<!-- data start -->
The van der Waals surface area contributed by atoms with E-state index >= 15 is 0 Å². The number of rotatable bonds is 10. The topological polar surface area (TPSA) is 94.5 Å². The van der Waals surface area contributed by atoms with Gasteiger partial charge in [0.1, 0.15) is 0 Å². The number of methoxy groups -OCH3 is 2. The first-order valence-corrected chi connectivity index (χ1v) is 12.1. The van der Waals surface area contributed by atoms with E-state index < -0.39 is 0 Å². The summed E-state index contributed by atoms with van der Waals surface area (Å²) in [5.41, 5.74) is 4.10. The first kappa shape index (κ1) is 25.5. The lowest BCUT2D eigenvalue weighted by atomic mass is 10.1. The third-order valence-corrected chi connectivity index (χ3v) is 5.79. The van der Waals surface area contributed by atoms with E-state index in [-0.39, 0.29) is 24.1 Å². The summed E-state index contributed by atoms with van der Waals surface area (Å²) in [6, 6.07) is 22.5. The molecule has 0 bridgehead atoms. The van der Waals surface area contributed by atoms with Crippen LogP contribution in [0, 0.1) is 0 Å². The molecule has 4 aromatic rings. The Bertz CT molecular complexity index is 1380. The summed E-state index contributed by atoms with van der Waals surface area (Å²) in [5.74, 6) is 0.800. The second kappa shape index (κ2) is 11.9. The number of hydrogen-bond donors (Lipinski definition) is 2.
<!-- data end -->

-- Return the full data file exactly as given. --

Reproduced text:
The van der Waals surface area contributed by atoms with E-state index >= 15 is 0 Å². The number of rotatable bonds is 10. The topological polar surface area (TPSA) is 94.5 Å². The van der Waals surface area contributed by atoms with Gasteiger partial charge in [0.1, 0.15) is 0 Å². The number of methoxy groups -OCH3 is 2. The first-order valence-corrected chi connectivity index (χ1v) is 12.1. The van der Waals surface area contributed by atoms with E-state index < -0.39 is 0 Å². The summed E-state index contributed by atoms with van der Waals surface area (Å²) in [5.41, 5.74) is 4.10. The first kappa shape index (κ1) is 25.5. The lowest BCUT2D eigenvalue weighted by atomic mass is 10.1. The third-order valence-corrected chi connectivity index (χ3v) is 5.79. The van der Waals surface area contributed by atoms with E-state index in [-0.39, 0.29) is 24.1 Å². The summed E-state index contributed by atoms with van der Waals surface area (Å²) in [6, 6.07) is 22.5. The molecule has 0 bridgehead atoms. The van der Waals surface area contributed by atoms with Crippen LogP contribution in [0, 0.1) is 0 Å². The molecule has 4 aromatic rings. The Bertz CT molecular complexity index is 1380. The summed E-state index contributed by atoms with van der Waals surface area (Å²) in [5.74, 6) is 0.800. The second kappa shape index (κ2) is 11.9. The number of hydrogen-bond donors (Lipinski definition) is 2.